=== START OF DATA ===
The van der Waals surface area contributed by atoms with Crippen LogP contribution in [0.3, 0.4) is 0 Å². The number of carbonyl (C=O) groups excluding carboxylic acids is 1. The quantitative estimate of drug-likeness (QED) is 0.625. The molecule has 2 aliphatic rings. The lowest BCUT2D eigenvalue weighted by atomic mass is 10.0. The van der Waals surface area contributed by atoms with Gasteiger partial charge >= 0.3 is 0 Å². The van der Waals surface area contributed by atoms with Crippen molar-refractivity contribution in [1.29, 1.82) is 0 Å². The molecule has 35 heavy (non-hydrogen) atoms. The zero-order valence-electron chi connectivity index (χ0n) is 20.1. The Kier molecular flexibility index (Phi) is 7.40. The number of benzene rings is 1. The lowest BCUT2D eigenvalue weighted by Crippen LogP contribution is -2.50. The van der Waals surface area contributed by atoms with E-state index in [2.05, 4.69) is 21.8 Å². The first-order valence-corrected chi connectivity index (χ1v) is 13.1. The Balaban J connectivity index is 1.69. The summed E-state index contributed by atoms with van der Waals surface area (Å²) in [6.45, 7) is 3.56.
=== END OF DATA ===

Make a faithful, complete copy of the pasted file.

The van der Waals surface area contributed by atoms with Crippen LogP contribution in [0.3, 0.4) is 0 Å². The number of carbonyl (C=O) groups excluding carboxylic acids is 1. The quantitative estimate of drug-likeness (QED) is 0.625. The molecule has 2 aliphatic rings. The lowest BCUT2D eigenvalue weighted by atomic mass is 10.0. The van der Waals surface area contributed by atoms with Gasteiger partial charge >= 0.3 is 0 Å². The van der Waals surface area contributed by atoms with Crippen molar-refractivity contribution in [1.29, 1.82) is 0 Å². The molecule has 35 heavy (non-hydrogen) atoms. The zero-order valence-electron chi connectivity index (χ0n) is 20.1. The Kier molecular flexibility index (Phi) is 7.40. The number of benzene rings is 1. The lowest BCUT2D eigenvalue weighted by Crippen LogP contribution is -2.50. The van der Waals surface area contributed by atoms with E-state index in [2.05, 4.69) is 21.8 Å². The first-order valence-corrected chi connectivity index (χ1v) is 13.1. The Balaban J connectivity index is 1.69. The summed E-state index contributed by atoms with van der Waals surface area (Å²) in [6.45, 7) is 3.56.